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Instant gratification occurs sometimes out of love and sometimes as a quick way out of a difficult situation, be it meltdown time at the grocery store or Christmas time when we’re lost on what to buy our children.

We live in an age of instant gratification. For the purposes of this post, instant gratification is defined as the moment when a child expresses a desire for something and gets it immediately or when a child has their frequent requests for the same thing reinforced. My proposal is that children are being gratuitously gratified in the arts and entertainment.

There is great artistic potential in cinema and television. They also contain great lucrative potential for their makers. Where the movie meets the screen you have a dynamic meeting of artists (those who draw, write, imagine, create), producers (the ones investing and looking for a return on investment), marketers (those responsible for making this thing catch), parents who choose what is good for their children to watch, and the children eager to consume the media.

In my experience, children are fascinated with the movement on the screen. My eldest child is in preschool. Her entrance to preschool coincided with the onslaught of the Disney machine’s exploitation of Frozen. Everywhere we go we see Frozen paraphernalia. The endless exposure makes Frozen the first thing on a child’s mind, or second perhaps, to Santa. So when asked what they want, or when they point out the things they see in a store, it’s Frozen. Perhaps the parent buys it or plays it because they see it makes the child happy. What if the child would be happy with many other options, but lists Frozen items because they are always in the forefront.

I don’t have many problems with the movie Frozen. I personally dislike it because I think her abandonment of the throne, the difficulties of a town suddenly frozen would have been more interesting to examine rather than her joy at escaping repression. I don’t begrudge those who do like it. I find the famous song out-of-sync with the wider context. It celebratory style misses the fact that she is a newly crowned queen abandoning her kingdom. It is said that part of the attraction is you cannot quite determine if it’s a villain’s song or princess’s song. I dislike the movement of misunderstood villain’s. It doesn’t make for good story-telling. It makes for weak, confused story-telling that often whitewashes the impact of the misunderstood villain’s actions on others.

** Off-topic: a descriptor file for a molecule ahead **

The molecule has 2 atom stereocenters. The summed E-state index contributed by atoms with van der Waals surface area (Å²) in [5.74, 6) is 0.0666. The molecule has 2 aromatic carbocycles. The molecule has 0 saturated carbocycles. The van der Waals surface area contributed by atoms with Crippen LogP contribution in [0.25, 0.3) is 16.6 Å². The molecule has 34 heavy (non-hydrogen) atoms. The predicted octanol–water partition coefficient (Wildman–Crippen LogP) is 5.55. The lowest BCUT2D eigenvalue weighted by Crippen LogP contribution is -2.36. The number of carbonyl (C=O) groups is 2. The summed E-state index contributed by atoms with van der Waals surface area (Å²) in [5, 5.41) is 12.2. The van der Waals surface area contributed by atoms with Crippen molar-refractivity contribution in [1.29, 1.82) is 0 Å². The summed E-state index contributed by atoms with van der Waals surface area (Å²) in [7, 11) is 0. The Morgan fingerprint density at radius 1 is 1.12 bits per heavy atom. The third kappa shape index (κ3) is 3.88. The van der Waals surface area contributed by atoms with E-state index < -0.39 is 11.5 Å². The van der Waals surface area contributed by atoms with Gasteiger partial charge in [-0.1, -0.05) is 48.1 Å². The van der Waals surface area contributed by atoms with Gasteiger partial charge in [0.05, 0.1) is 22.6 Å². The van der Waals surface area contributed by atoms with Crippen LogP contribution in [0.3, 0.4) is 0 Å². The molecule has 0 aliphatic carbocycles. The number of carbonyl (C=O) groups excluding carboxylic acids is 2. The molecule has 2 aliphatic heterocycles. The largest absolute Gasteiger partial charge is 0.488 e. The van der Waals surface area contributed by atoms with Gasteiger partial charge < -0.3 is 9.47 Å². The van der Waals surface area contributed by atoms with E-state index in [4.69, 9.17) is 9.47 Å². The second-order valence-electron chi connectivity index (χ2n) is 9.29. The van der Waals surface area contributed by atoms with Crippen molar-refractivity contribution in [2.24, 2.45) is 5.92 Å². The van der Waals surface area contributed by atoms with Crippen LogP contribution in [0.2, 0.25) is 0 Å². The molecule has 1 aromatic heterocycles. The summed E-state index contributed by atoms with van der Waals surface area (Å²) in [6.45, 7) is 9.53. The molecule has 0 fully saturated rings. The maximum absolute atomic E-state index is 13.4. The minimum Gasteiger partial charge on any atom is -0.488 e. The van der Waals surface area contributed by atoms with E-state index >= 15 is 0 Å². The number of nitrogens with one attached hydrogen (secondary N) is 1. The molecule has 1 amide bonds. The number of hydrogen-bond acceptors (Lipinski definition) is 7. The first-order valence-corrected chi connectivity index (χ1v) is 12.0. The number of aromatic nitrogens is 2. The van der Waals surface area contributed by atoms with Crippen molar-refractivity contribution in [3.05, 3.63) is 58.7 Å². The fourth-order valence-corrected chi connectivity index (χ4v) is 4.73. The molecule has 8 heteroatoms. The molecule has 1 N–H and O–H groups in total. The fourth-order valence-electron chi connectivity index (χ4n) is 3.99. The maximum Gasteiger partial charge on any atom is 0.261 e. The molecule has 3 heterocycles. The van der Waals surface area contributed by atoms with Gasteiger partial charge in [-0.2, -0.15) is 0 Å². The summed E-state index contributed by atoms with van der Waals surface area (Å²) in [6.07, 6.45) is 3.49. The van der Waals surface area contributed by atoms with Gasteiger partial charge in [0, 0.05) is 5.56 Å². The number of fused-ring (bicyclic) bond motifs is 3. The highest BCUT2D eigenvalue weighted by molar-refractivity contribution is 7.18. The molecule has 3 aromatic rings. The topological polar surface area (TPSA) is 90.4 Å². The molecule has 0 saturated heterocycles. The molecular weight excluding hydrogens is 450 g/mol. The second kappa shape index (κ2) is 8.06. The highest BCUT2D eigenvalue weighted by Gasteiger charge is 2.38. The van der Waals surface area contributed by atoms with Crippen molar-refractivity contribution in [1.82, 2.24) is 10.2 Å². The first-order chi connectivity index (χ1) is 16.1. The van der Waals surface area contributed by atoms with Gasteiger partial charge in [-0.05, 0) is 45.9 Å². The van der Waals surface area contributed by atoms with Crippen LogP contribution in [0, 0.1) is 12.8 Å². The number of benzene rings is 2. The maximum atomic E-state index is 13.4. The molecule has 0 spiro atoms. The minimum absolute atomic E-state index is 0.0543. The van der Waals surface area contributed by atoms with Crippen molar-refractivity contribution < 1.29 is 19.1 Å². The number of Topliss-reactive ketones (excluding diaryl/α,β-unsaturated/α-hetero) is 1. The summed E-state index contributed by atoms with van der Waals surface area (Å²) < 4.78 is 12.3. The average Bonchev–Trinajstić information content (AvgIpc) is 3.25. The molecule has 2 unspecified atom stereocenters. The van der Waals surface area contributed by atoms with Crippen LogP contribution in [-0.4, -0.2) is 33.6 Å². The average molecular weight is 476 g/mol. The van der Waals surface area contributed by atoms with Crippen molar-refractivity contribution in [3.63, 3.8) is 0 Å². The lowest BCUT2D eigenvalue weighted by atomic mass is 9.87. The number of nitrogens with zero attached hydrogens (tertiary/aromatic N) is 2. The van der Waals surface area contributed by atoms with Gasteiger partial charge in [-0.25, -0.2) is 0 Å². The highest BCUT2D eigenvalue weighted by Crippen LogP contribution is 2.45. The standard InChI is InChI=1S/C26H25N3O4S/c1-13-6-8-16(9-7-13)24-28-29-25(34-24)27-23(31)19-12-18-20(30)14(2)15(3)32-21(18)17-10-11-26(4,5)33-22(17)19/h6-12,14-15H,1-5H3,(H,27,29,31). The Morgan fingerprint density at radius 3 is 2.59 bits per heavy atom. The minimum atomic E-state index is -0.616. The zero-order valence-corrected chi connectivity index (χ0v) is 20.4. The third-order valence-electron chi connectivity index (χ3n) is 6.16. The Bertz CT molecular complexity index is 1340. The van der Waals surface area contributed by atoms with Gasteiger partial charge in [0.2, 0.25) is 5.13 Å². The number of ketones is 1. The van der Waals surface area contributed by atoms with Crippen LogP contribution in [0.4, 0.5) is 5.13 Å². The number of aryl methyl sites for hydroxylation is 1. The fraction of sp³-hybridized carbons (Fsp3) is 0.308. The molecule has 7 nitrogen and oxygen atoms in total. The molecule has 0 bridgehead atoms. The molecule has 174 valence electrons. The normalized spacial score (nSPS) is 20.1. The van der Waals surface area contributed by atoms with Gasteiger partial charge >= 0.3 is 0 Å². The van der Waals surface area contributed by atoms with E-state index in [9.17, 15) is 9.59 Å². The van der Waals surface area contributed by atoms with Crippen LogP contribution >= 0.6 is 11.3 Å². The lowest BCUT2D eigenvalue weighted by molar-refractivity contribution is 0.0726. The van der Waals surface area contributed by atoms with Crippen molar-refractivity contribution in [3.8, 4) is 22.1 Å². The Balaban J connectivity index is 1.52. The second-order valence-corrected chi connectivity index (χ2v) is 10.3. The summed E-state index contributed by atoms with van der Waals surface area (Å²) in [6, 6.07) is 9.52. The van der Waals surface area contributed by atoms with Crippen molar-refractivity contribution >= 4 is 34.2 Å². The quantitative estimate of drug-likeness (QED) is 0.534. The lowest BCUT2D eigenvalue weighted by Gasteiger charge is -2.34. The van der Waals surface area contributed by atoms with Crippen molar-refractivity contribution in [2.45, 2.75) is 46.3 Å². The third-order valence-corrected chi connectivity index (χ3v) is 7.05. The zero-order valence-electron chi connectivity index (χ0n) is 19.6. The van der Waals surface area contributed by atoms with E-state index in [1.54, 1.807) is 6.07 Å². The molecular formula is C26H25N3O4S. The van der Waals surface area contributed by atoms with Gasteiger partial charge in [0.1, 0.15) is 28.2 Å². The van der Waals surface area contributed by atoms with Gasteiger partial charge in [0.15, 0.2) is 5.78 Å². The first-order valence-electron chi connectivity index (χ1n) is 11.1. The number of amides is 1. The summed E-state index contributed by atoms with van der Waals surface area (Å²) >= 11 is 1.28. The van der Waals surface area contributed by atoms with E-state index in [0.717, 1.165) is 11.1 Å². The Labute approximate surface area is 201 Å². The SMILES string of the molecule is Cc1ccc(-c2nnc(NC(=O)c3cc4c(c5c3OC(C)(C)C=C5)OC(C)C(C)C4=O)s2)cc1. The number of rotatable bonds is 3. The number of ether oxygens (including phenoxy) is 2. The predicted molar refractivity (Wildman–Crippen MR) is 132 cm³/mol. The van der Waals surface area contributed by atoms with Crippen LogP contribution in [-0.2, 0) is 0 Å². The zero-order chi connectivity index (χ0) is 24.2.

Back to topic: perhaps it would help our children’s imaginations to limit their intake of favorite media as you would with favorite food. It seems harmless but children easily become closed in on certain things. “Do it again”…you know the mantra. Eventually the parent needs to say no and take a break from paddy-cake. This is good for children.

I believe it is important for children to be surrounded by beautiful things: paintings, music, and literature. Variety is important too, balanced with the familiar. How often do we think of the quality of the media they consume? Do we continue with trite tunes and cartoons because they’re “educational” and children like them? Studies have found that those who read more classic fiction showed greater empathy than those who read less classic fiction. Education can also take place through conversation when encountering art, whatever form it may be. I do not know at what age the child starts talking back when the characters on children’s shows ask a question, but mine have yet to do it.

We are called to elevate our senses above the brute beast. Art has a transcendent quality we desperately need in this busy, anxiety-laden culture. Art points us to God. It shows us something an animal could never organize or create. If you want to give your children, Frozen, do it, but also consider sitting them down to Ernest and Celestine, a French film whose animation is like a moving water-color painting. If you love Idina Menzel, Broadway singing, or R&B singing, fine. But also consider giving them “Twinkle, twinkle, little star” without words (called Variations on “Ah vous dirai-je, Maman”). Have children’s songs but consider orchestral arrangements. If children’s music makes you crazy, as it does for lots of parents, consider oldies. “We all live in a Yellow Submarine” by the Beatles or “The Watermelon Song” by Tennessee Ford are great for children’s appetites but adult friendly. When children ask for endless repetition, just say no and offer them something new. See what happens.

Why lower our offerings for children? Let’s elevate it and in their growing ask them to grow in appreciation of the things we chose to expose them to. Hard to think of what to use? That is the Disney machine’s marketing arm’s goal. If you don’t know they can tell you, then buy their product.

Don’t let your culture be determined by advertising and what the store’s say it’s time for. We can do more! And I believe it will help our children just that much more to thrive, imagine and create.

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